Space Payload Design and Sizing

Bruce Chesley, U.S. Air Force Academy Reinhold Lutz, Daimler Chrysler Aerospace Robert F. Brodsky, Microcosm, Inc.

9.1 Payload Design and Sizing Process

9.2 Mission Requirements and Subject Trades Subject Trades

9.3 Background

The Electromagnetic Spectrum; Basic Telescope Optics; Diffraction Limited Resolution

9.4 Observation Payload Design

Candidate Sensors and Payioads; Payload Operations Concept; Required Payload Capability

9.5 Observation Payload Sizing

Signal Processing and Data Rates; Estimating Radiometric Performance; Estimating Size, Weight, and Power; Evaluate Candidate Payioads; Observation Payload Design Process; Assess Life-cycle Cost and Operability of the Payload and Mission

9.6 Examples

The FireSat Payload; MOD1S—A Real FireSat Payload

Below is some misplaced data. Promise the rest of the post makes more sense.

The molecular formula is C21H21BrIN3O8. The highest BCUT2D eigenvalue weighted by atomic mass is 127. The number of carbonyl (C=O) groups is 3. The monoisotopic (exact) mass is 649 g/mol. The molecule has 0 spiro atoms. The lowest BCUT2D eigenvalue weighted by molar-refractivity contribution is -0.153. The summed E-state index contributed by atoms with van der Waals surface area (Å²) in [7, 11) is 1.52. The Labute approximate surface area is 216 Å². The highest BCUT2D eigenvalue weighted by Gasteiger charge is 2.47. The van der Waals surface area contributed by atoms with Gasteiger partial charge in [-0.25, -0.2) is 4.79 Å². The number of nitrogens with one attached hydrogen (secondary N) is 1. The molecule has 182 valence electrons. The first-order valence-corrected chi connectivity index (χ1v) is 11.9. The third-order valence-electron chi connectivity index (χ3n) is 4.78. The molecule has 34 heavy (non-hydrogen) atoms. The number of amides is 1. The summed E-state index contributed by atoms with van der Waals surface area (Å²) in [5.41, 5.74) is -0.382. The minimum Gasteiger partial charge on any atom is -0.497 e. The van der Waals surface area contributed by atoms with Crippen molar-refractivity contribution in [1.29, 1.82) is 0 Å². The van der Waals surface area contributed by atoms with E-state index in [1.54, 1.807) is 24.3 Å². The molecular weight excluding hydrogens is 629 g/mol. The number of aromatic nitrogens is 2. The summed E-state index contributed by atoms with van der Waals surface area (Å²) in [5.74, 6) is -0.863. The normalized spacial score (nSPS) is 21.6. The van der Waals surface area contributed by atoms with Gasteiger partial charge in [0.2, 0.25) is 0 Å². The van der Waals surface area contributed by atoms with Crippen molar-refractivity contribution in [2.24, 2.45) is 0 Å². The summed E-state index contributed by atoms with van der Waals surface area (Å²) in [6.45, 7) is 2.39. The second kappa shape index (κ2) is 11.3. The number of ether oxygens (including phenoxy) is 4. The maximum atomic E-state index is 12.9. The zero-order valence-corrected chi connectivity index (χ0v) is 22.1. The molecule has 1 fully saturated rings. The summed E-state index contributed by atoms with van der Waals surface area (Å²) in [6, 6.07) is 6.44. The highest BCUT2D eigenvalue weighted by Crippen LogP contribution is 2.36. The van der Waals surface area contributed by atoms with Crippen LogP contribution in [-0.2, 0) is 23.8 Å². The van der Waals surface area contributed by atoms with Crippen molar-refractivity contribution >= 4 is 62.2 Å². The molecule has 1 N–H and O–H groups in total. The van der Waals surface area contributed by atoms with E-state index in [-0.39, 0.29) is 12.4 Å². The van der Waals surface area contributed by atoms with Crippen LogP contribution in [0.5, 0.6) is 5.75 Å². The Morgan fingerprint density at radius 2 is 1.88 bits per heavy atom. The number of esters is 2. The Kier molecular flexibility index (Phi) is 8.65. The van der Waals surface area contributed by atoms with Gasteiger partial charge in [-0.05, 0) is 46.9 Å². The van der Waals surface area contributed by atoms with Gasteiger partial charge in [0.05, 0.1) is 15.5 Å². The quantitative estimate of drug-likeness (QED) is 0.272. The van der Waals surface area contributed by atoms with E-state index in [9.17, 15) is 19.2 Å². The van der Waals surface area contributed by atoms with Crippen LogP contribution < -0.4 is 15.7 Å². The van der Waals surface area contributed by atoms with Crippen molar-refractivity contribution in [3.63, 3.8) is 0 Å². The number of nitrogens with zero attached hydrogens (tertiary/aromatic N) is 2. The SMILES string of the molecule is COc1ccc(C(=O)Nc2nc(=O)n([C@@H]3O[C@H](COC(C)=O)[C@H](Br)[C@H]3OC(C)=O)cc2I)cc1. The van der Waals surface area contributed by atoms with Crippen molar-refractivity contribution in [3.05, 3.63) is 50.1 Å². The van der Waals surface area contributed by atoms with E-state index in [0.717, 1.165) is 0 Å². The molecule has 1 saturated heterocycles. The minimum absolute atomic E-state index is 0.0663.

As illustrated in Fig. 1-3 in Chap. 1, the payload is the combination of hardware and software on the spacecraft that interacts with the subject (the portion of the outside world that the spacecraft is looking at or interacting with) to accomplish the mission objectives. Payioads are typically unique to each mission and are the fundamental reason that the spacecraft is flown. The purpose of the rest of the spacecraft is to keep the payload healthy, happy, and pointed in the right direction. From a mission perspective it is worth keeping in mind that fulfilling these demands is what largely drives the mission size, cost, and risk. Consequently, a critical part of mission analysis and design is to understand what drives a particular set of space payioads so that these elements can become part of the overall system trade process designed to meet mission objectives at minimum cost and risk.